Note how three tabs are now visible between the Settings and the Amount controls. The list of controls from Amount down to More Accurate have not changed, but the advanced layout makes them part of the new Sharpen tab, with other options available on the new Shadow and Highlight tabs. Unless the user is watching very carefully as the Advanced control is selected, it might be difficult to detect what change actually occurred. They may have done better to follow the previous Adobe example (Figure 8), simply using an “Advanced” button. Or, better yet, would it really have hurt to simply have the Sharpen, Shadow, and Highlight tabs present at all times? In fact the number of controls would have been identical. If the Shadow and Highlight tabs were always visible, then the Basic and Advanced radio buttons would not even be needed.
Also, the designers obviously categorized these controls in the default display as “Sharpening” tools. I think it would be helpful to have that label present at all times, not just when the “Shadowing” and “Highlighting” options are also available.
Tabs, by their very design, are a great way to hide complexity from the user. In general, I would think that very little (if anything) is gained by hiding the tab labels and providing the basic/advanced controls.
MORE/FEWER LINK OPTIONS
Chase® bank (found at chase.com) has a bill pay feature with a list of links along the right side. Figure 11 contains portions of two screen shots, showing both the default list of links and the expanded list. The default list contains three action links plus the See more choices link at the bottom. After See more choices is selected the list expands to eight action links plus the See fewer choices link at the bottom. (Incidentally, I also appreciate the correct grammar of the word “fewer” instead of “less” since this is a list of items.)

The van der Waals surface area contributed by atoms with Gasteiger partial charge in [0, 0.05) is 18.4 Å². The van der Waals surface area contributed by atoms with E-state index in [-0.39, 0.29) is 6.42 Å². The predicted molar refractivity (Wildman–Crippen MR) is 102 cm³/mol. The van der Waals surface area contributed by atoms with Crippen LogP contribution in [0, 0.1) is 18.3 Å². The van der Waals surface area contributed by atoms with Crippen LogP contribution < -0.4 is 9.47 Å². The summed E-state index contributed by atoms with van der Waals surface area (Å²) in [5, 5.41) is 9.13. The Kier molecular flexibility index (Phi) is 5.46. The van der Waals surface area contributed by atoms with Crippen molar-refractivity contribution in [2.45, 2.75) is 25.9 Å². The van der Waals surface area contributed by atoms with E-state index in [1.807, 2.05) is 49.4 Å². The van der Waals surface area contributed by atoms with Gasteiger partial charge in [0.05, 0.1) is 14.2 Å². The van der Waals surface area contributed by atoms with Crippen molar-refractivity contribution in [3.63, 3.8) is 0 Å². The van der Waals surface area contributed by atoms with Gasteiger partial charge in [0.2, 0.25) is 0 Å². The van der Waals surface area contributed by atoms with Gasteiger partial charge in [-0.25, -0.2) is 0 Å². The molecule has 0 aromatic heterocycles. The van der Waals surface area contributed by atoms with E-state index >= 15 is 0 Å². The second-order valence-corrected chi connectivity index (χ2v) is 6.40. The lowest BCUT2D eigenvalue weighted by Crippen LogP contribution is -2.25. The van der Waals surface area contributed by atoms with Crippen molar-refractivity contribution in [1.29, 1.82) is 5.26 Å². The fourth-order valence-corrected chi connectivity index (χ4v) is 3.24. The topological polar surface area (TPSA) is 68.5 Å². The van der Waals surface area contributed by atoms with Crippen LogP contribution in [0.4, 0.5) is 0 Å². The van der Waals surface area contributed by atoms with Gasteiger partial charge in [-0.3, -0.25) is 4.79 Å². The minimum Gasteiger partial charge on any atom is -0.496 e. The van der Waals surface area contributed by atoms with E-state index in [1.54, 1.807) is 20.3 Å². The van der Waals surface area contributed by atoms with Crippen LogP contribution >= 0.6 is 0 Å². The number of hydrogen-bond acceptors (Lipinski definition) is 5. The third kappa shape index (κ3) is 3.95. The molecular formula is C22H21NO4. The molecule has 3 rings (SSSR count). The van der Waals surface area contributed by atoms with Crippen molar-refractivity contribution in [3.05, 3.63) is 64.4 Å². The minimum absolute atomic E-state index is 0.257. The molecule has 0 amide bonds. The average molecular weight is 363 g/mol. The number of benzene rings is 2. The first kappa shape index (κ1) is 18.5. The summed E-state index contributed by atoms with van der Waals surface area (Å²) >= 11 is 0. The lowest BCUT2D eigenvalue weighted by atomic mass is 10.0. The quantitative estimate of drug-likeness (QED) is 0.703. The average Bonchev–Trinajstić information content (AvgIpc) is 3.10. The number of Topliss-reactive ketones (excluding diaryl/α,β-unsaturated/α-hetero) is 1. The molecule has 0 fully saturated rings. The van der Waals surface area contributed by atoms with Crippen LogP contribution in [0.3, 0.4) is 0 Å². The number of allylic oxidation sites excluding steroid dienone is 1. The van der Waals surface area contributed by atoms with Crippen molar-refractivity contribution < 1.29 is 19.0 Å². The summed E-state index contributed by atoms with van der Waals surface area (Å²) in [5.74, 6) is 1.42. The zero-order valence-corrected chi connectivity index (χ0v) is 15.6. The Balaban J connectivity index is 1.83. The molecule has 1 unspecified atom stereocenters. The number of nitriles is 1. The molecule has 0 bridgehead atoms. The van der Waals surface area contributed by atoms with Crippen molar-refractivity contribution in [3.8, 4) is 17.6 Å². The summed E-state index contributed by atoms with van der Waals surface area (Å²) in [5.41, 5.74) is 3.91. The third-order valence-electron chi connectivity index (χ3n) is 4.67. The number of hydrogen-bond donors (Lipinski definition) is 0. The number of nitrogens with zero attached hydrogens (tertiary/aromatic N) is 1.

In both lists, the last item is shown in a different color from the rest of the links. This helps to make it clear that this link is different from the others in the list. I usually mention that using color alone to make a distinction may not be the best, but in this case I believe it is appropriate for the situation. Certainly up/down arrows could enhance the display of the last item, but the current design works well enough for me. Another good thing about this implementation is the fact that the expand/collapse options are located directly at the point in the list where the expand or collapse will occur. Nice.
KEY DESIGN POINTS
- Less/More buttons should be located near the expanding/collapsing area.
- Make sure your method for hiding/showing complexity is clear enough that it doesn’t frustrate the user who cannot find the desired controls.
- Follow standards when using an “Advanced” button: launch a dialog or change tabs, but don’t implement it as a More/Less control.